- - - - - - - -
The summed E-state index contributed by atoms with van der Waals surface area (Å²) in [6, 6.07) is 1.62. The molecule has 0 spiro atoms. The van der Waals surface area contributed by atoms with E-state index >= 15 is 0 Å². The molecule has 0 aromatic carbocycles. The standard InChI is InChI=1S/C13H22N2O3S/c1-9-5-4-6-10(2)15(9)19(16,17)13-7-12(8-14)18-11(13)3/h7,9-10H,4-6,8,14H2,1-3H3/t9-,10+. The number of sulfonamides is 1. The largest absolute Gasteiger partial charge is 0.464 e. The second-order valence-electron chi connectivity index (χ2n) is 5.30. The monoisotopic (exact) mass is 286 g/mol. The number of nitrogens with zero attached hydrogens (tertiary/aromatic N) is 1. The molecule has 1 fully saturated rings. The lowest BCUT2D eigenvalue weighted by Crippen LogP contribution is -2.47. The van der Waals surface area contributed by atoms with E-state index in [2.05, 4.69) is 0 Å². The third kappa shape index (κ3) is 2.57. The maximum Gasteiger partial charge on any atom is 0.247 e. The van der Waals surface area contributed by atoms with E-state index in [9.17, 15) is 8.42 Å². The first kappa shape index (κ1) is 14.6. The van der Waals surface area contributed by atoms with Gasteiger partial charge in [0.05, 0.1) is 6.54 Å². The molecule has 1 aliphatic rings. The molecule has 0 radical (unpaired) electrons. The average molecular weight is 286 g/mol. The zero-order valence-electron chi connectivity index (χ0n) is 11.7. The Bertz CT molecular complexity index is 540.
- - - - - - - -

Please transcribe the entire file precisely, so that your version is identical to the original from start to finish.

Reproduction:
The summed E-state index contributed by atoms with van der Waals surface area (Å²) in [6, 6.07) is 1.62. The molecule has 0 spiro atoms. The van der Waals surface area contributed by atoms with E-state index >= 15 is 0 Å². The molecule has 0 aromatic carbocycles. The standard InChI is InChI=1S/C13H22N2O3S/c1-9-5-4-6-10(2)15(9)19(16,17)13-7-12(8-14)18-11(13)3/h7,9-10H,4-6,8,14H2,1-3H3/t9-,10+. The number of sulfonamides is 1. The largest absolute Gasteiger partial charge is 0.464 e. The second-order valence-electron chi connectivity index (χ2n) is 5.30. The monoisotopic (exact) mass is 286 g/mol. The number of nitrogens with zero attached hydrogens (tertiary/aromatic N) is 1. The molecule has 1 fully saturated rings. The lowest BCUT2D eigenvalue weighted by Crippen LogP contribution is -2.47. The van der Waals surface area contributed by atoms with E-state index in [2.05, 4.69) is 0 Å². The third kappa shape index (κ3) is 2.57. The maximum Gasteiger partial charge on any atom is 0.247 e. The van der Waals surface area contributed by atoms with E-state index in [9.17, 15) is 8.42 Å². The first kappa shape index (κ1) is 14.6. The van der Waals surface area contributed by atoms with Gasteiger partial charge in [0.05, 0.1) is 6.54 Å². The molecule has 1 aliphatic rings. The molecule has 0 radical (unpaired) electrons. The average molecular weight is 286 g/mol. The zero-order valence-electron chi connectivity index (χ0n) is 11.7. The Bertz CT molecular complexity index is 540.